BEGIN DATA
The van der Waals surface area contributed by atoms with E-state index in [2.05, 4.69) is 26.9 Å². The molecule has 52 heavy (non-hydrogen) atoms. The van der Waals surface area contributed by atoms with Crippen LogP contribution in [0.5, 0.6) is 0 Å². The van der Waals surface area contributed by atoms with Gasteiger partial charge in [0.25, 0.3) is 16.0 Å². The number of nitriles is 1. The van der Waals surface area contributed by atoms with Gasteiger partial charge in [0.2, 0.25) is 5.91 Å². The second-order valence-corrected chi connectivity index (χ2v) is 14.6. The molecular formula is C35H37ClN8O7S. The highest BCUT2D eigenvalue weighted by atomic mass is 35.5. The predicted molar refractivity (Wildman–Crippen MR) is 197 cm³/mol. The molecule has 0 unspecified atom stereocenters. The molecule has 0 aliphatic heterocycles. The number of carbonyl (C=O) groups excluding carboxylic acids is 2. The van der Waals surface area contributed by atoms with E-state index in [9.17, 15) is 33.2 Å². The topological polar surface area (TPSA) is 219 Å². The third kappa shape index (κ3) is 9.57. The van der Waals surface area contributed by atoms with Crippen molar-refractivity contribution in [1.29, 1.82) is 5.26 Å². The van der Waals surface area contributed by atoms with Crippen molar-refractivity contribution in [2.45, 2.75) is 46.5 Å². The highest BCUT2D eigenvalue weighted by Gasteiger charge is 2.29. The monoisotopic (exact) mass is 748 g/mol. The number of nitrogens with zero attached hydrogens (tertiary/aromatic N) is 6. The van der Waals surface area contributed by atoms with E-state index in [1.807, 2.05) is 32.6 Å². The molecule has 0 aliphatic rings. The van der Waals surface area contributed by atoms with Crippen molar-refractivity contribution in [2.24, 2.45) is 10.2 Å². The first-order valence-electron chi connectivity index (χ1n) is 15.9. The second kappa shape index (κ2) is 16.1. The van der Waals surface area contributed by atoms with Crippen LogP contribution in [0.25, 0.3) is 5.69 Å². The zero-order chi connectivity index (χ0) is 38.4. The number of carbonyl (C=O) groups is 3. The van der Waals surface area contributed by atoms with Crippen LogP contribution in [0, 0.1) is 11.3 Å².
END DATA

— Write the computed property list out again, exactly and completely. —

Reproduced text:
The van der Waals surface area contributed by atoms with E-state index in [2.05, 4.69) is 26.9 Å². The molecule has 52 heavy (non-hydrogen) atoms. The van der Waals surface area contributed by atoms with Crippen LogP contribution in [0.5, 0.6) is 0 Å². The van der Waals surface area contributed by atoms with Gasteiger partial charge in [0.25, 0.3) is 16.0 Å². The number of nitriles is 1. The van der Waals surface area contributed by atoms with Gasteiger partial charge in [0.2, 0.25) is 5.91 Å². The second-order valence-corrected chi connectivity index (χ2v) is 14.6. The molecular formula is C35H37ClN8O7S. The highest BCUT2D eigenvalue weighted by atomic mass is 35.5. The predicted molar refractivity (Wildman–Crippen MR) is 197 cm³/mol. The molecule has 0 unspecified atom stereocenters. The molecule has 0 aliphatic heterocycles. The number of carbonyl (C=O) groups excluding carboxylic acids is 2. The van der Waals surface area contributed by atoms with E-state index in [9.17, 15) is 33.2 Å². The topological polar surface area (TPSA) is 219 Å². The third kappa shape index (κ3) is 9.57. The van der Waals surface area contributed by atoms with Crippen molar-refractivity contribution in [1.29, 1.82) is 5.26 Å². The van der Waals surface area contributed by atoms with Crippen molar-refractivity contribution in [2.45, 2.75) is 46.5 Å². The highest BCUT2D eigenvalue weighted by Gasteiger charge is 2.29. The monoisotopic (exact) mass is 748 g/mol. The number of nitrogens with zero attached hydrogens (tertiary/aromatic N) is 6. The van der Waals surface area contributed by atoms with E-state index in [1.807, 2.05) is 32.6 Å². The molecule has 0 aliphatic rings. The van der Waals surface area contributed by atoms with Crippen molar-refractivity contribution in [2.24, 2.45) is 10.2 Å². The first-order valence-electron chi connectivity index (χ1n) is 15.9. The second kappa shape index (κ2) is 16.1. The van der Waals surface area contributed by atoms with Crippen LogP contribution in [0.25, 0.3) is 5.69 Å². The zero-order chi connectivity index (χ0) is 38.4. The number of carbonyl (C=O) groups is 3. The van der Waals surface area contributed by atoms with Crippen LogP contribution in [0, 0.1) is 11.3 Å².